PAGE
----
Following up on last week’s piece about the pandemic, the conflicting answers to questions continue to exist, as well as how people are responding to mandates and their general behavior.

Before we get to the conflicts and inconsistencies, I’d like to thank those that took the time to send us their opinion. You will find their stories in this issue on pages A5 and A6. Several people commented on Facebook, and some of that is included here.

I’d like to mention, we weren’t looking for places to find information, we are interested in hearing your opinions. Do you believe something that you are hearing or not? And why?

One thing that is clear, people tend to say one thing and then act differently. You can see this daily when you visit businesses. How many businesses have you been into that have a sign on the door that says you must wear a mask to enter the business only to find the employees in the business aren’t wearing a mask? Or they put the mask on as you enter.

I have had the opportunity to travel recently both in-state and out-of-state and can tell you it is similar to here in many places, but some areas are much stricter with local or statewide mandates being strictly enforced.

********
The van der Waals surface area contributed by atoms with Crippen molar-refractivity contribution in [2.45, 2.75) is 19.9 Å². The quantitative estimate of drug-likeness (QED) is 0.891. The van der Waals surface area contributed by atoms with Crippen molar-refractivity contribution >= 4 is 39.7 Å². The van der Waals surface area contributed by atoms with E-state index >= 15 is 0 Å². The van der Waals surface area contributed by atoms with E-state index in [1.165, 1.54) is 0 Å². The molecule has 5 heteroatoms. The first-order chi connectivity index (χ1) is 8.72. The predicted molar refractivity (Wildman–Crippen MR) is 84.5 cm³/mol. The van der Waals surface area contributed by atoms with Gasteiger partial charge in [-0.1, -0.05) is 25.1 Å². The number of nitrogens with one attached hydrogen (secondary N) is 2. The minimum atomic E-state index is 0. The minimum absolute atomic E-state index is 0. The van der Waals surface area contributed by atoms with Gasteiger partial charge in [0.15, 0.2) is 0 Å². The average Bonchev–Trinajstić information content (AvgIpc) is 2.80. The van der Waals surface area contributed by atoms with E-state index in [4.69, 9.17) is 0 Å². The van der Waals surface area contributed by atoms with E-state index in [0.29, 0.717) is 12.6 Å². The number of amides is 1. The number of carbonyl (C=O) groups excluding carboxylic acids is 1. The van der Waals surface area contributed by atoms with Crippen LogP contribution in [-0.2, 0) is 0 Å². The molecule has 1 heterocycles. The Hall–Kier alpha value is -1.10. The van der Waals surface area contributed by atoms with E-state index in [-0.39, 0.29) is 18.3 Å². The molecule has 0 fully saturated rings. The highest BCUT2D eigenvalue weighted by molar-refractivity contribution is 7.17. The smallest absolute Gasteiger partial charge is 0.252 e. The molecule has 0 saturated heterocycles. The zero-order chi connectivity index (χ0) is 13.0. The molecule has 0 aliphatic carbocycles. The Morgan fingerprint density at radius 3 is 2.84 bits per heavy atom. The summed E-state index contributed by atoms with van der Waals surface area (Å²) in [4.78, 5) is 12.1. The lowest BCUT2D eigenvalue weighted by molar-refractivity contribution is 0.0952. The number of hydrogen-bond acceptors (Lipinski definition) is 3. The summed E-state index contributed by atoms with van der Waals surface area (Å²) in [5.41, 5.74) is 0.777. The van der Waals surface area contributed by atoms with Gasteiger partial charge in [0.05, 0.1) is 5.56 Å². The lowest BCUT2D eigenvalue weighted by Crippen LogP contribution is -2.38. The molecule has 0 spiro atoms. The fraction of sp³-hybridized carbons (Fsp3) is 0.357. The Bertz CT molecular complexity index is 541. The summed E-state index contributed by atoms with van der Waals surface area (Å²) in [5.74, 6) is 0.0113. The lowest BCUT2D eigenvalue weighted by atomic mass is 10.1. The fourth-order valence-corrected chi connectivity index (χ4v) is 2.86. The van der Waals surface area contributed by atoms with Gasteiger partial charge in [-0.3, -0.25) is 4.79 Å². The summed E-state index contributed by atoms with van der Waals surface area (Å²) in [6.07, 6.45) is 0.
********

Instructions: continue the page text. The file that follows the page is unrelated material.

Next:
I go back to my question last week about whether the air becomes saturated with the virus and that drives the need for masks in casual contact. The government has made it clear that to be a “close contact” you have to spend 15 minutes around someone.

Under that scenario, the use of masks in gathering areas where people spend an extended amount of time together – such as an airplane – seems to make sense. But why when you walk into a business establishment for five minutes?

And if traveling in an airplane is safe, why would it not be safe to have a concert with people sitting in an audience?

I personally go into a local business establishment where I am told to wear a mask by someone who isn’t properly wearing a mask while I am in the establishment.

The other issue that bothers me is the desire to test people when traveling from certain areas, i.e. out of state. Why does it matter where someone travels from? And if you are traveling by air, shouldn’t you be more concerned that someone positive for the virus gets on the plane, not that they are positive when they arrive at their destination. Seems like allowing them to fly while they are positive defeats the purpose of the testing. Quarantine after you spend hours around other people.

One last thing. Is a t-shirt really an effective mask?

Michael Paschall is the publisher of the Delta Wind and covers general news topics. He can be reached at